aPKC Inhibition by Par3 CR3 Flanking Regions Controls Substrate Access and Underpins Apical-Junctional Polarization
Structural Basis for Par3/Baz CR3-Mediated Inhibition of aPKC(A) Overall structure of PKCιKD-2P (gray surface) bound to Par3CR3 (green stick) with Mg-AMP-PNP shown as an orange surface and priming sites at T564 and T412 indicated.(B) Schematic representation of three sites of contacts between Par3CR3 and PKCιKD-2P. The known phospho-acceptor site at serine 0 is shown in red.(C) Close up of the contacts between Par3CR3 peptide (green) and PKCιKD-2P (residues making contacts shown in blue). Hydrogen bonds between side chains or main-chain atoms are shown as dashed red lines. Pink spheres represent magnesium ions.See also Figures S3A and S3B for refined Par3CR3 electron density and intramolecular hydrogen bonds within Par3CR3.
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Related In: Results  -  Collection

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fig2: Structural Basis for Par3/Baz CR3-Mediated Inhibition of aPKC(A) Overall structure of PKCιKD-2P (gray surface) bound to Par3CR3 (green stick) with Mg-AMP-PNP shown as an orange surface and priming sites at T564 and T412 indicated.(B) Schematic representation of three sites of contacts between Par3CR3 and PKCιKD-2P. The known phospho-acceptor site at serine 0 is shown in red.(C) Close up of the contacts between Par3CR3 peptide (green) and PKCιKD-2P (residues making contacts shown in blue). Hydrogen bonds between side chains or main-chain atoms are shown as dashed red lines. Pink spheres represent magnesium ions.See also Figures S3A and S3B for refined Par3CR3 electron density and intramolecular hydrogen bonds within Par3CR3.
Mentions: To understand how Par3CR3 could inhibit PKCιKD-2P, we determined the 2.0-Å crystal structure of a longer Par3 peptide (residues 816–841) bound to PKCιKD-2P and Mg-AMPPNP (adenylyl imidodiphosphate) (Figures 2A and S3A; Table 1). The Par3CR3 peptide is well ordered in this structure and contains seven intramolecular hydrogen bonds (Figure S3B). It engages PKCιKD-2P by adopting a “staple”-shaped conformation with two arms that flank the S827Par3 phospho-acceptor site. Each arm binds in close proximity to opposite ends of the nucleotide, suggesting that recognition of aPKC is driven by nucleotide occupancy. The relative orientation of N and C lobes indicates a “closed” rather than “open” conformation. Par3CR3 contacts extend from a pocket beneath the ribose-binding pocket of PKCι (site 1), across the G helix (site 2) through to the activation loop, αB and αC helices of the PKCιKD-2P N lobe (site 3) (Figures 2A and 2B). A total surface area of more than 1,305 Å2 is buried within the complex, consistent with a high-affinity inhibitory interaction. The nucleotide cleft is occupied by an Mg-AMPPNP nucleotide (Figure 2C). The conserved nucleotide-coordinating lysine (K283PKCι) forms a salt bridge with the conserved αC-helix glutamate (E302PKCι) side chain found in many active kinase conformers (Kornev et al., 2008). The terminal γ-phosphate of AMPPNP is not observed in the structure, consistent with AMPPNP being rapidly hydrolyzed under the crystallization conditions (see Experimental Procedures). A magnesium ion, equivalent to Mg2 of PKA, is present, bridging both the α and β phosphates of AMPPNP (Adams and Taylor, 1993, Zheng et al., 1993). The Mg1 ion is not present, as frequently found in ADP-complexed AGC kinase structures.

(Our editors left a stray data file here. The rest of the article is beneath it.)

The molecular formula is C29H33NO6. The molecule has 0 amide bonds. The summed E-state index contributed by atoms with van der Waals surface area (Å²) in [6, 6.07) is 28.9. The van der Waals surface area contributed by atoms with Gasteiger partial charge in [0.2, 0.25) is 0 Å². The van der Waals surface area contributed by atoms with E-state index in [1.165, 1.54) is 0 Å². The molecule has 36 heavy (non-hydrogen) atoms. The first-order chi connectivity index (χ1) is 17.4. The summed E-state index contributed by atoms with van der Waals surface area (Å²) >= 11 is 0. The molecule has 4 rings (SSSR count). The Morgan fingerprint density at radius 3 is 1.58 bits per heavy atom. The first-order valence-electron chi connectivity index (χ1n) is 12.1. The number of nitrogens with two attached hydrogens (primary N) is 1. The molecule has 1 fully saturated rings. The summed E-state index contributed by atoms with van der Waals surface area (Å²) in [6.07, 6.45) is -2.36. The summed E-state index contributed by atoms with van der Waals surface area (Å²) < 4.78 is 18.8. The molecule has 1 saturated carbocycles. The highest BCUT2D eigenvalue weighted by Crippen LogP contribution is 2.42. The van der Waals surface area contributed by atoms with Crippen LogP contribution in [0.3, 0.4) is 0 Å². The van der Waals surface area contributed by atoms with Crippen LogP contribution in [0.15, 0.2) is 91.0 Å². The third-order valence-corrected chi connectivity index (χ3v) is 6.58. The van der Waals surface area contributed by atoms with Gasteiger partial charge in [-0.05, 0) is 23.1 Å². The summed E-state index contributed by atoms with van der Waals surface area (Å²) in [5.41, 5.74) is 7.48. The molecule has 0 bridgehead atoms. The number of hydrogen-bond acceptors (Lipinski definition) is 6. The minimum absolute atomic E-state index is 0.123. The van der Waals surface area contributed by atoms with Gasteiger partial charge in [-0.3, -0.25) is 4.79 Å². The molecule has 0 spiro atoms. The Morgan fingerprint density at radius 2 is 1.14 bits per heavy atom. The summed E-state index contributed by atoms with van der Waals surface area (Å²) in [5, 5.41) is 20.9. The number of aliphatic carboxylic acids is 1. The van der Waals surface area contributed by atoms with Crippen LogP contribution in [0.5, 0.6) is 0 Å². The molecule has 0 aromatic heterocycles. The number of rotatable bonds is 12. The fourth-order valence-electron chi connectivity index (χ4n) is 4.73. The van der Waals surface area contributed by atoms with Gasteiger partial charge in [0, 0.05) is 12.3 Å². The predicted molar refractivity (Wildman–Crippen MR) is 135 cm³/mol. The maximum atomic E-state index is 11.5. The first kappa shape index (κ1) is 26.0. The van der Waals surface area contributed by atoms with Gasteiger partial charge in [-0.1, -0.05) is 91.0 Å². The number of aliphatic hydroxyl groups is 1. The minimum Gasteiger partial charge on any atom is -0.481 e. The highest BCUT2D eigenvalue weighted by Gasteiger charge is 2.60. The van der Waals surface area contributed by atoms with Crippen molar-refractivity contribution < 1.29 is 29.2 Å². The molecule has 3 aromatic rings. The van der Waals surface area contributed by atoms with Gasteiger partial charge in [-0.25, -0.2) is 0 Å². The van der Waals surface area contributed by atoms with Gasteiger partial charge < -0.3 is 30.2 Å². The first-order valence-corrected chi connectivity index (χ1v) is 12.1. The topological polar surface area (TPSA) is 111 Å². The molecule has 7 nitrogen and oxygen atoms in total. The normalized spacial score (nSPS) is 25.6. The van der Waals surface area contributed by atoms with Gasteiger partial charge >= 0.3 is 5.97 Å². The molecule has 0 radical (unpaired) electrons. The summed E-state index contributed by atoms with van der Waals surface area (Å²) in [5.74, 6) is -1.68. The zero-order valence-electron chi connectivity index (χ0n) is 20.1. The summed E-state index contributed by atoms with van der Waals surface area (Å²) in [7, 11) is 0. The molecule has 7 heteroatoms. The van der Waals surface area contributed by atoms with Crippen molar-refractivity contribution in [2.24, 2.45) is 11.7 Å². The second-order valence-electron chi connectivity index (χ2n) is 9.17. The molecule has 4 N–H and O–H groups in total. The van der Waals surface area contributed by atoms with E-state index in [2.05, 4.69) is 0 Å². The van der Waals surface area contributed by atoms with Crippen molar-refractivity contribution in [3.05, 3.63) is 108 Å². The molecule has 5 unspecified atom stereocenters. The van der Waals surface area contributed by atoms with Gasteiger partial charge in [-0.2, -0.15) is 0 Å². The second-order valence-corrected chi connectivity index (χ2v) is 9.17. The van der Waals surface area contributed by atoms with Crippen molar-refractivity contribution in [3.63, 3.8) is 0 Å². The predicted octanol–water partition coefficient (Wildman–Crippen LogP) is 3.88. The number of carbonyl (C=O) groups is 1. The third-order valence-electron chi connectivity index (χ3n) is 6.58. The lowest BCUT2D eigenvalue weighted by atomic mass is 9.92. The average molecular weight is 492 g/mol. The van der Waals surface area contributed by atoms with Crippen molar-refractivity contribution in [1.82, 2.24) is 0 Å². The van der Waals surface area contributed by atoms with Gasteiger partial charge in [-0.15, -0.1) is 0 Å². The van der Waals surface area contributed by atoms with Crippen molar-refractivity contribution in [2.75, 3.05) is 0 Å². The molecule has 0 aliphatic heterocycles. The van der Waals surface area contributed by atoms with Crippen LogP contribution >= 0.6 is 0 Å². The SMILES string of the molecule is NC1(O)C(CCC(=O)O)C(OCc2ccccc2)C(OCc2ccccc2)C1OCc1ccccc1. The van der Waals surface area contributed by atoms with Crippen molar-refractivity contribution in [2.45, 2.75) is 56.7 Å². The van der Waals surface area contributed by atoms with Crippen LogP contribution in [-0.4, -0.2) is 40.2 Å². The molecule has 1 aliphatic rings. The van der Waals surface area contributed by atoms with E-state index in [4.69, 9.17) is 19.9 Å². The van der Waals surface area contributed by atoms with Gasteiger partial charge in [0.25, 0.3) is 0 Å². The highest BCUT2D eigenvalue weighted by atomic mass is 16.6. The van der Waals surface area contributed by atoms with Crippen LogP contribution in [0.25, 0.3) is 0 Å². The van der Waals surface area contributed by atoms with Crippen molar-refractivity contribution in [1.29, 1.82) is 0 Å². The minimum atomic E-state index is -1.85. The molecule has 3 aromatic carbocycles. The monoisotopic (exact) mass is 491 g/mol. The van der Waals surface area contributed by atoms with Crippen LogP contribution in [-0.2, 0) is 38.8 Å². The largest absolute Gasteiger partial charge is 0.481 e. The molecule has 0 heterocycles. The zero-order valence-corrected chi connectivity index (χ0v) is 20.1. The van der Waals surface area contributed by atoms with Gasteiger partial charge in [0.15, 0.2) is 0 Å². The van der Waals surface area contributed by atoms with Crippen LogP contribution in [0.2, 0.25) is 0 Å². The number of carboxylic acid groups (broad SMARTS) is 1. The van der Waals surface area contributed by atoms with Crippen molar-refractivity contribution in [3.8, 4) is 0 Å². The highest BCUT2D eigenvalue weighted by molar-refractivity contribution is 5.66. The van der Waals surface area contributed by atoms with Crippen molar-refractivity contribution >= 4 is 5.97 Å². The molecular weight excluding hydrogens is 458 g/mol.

View Article: PubMed Central - PubMed

ABSTRACT

Atypical protein kinase C (aPKC) is a key apical-basal polarity determinant and Par complex component. It is recruited by Par3/Baz (Bazooka in Drosophila) into epithelial apical domains through high-affinity interaction. Paradoxically, aPKC also phosphorylates Par3/Baz, provoking its relocalization to adherens junctions (AJs). We show that Par3 conserved region 3 (CR3) forms a tight inhibitory complex with a primed aPKC kinase domain, blocking substrate access. A CR3 motif flanking its PKC consensus site disrupts the aPKC kinase N lobe, separating P-loop/αB/αC contacts. A second CR3 motif provides a high-affinity anchor. Mutation of either motif switches CR3 to an efficient in vitro substrate by exposing its phospho-acceptor site. In vivo, mutation of either CR3 motif alters Par3/Baz localization from apical to AJs. Our results reveal how Par3/Baz CR3 can antagonize aPKC in stable apical Par complexes and suggests that modulation of CR3 inhibitory arms or opposing aPKC pockets would perturb the interaction, promoting Par3/Baz phosphorylation.

No MeSH data available.


Related in: MedlinePlus